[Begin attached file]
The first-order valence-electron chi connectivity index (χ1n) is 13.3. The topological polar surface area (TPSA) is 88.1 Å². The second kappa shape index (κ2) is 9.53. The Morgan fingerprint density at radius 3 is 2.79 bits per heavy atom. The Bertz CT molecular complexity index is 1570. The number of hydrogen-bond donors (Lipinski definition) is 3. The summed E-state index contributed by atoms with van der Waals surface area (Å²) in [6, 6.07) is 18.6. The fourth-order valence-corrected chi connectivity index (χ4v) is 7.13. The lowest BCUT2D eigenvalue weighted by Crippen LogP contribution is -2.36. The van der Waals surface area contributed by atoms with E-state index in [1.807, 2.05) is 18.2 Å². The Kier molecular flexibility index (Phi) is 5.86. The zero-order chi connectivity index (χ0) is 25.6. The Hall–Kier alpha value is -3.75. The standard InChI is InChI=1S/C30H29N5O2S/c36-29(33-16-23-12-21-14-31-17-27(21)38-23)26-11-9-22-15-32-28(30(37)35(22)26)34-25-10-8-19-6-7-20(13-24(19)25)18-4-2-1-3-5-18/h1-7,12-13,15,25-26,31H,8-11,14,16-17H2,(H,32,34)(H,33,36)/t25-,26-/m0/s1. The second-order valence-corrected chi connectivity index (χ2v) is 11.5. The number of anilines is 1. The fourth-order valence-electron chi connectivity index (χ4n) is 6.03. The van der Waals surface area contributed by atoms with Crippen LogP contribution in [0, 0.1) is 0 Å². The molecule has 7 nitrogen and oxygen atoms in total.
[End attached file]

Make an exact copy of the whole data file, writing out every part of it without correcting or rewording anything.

The first-order valence-electron chi connectivity index (χ1n) is 13.3. The topological polar surface area (TPSA) is 88.1 Å². The second kappa shape index (κ2) is 9.53. The Morgan fingerprint density at radius 3 is 2.79 bits per heavy atom. The Bertz CT molecular complexity index is 1570. The number of hydrogen-bond donors (Lipinski definition) is 3. The summed E-state index contributed by atoms with van der Waals surface area (Å²) in [6, 6.07) is 18.6. The fourth-order valence-corrected chi connectivity index (χ4v) is 7.13. The lowest BCUT2D eigenvalue weighted by Crippen LogP contribution is -2.36. The van der Waals surface area contributed by atoms with E-state index in [1.807, 2.05) is 18.2 Å². The Kier molecular flexibility index (Phi) is 5.86. The zero-order chi connectivity index (χ0) is 25.6. The Hall–Kier alpha value is -3.75. The standard InChI is InChI=1S/C30H29N5O2S/c36-29(33-16-23-12-21-14-31-17-27(21)38-23)26-11-9-22-15-32-28(30(37)35(22)26)34-25-10-8-19-6-7-20(13-24(19)25)18-4-2-1-3-5-18/h1-7,12-13,15,25-26,31H,8-11,14,16-17H2,(H,32,34)(H,33,36)/t25-,26-/m0/s1. The second-order valence-corrected chi connectivity index (χ2v) is 11.5. The number of anilines is 1. The fourth-order valence-electron chi connectivity index (χ4n) is 6.03. The van der Waals surface area contributed by atoms with Crippen LogP contribution in [0, 0.1) is 0 Å². The molecule has 7 nitrogen and oxygen atoms in total.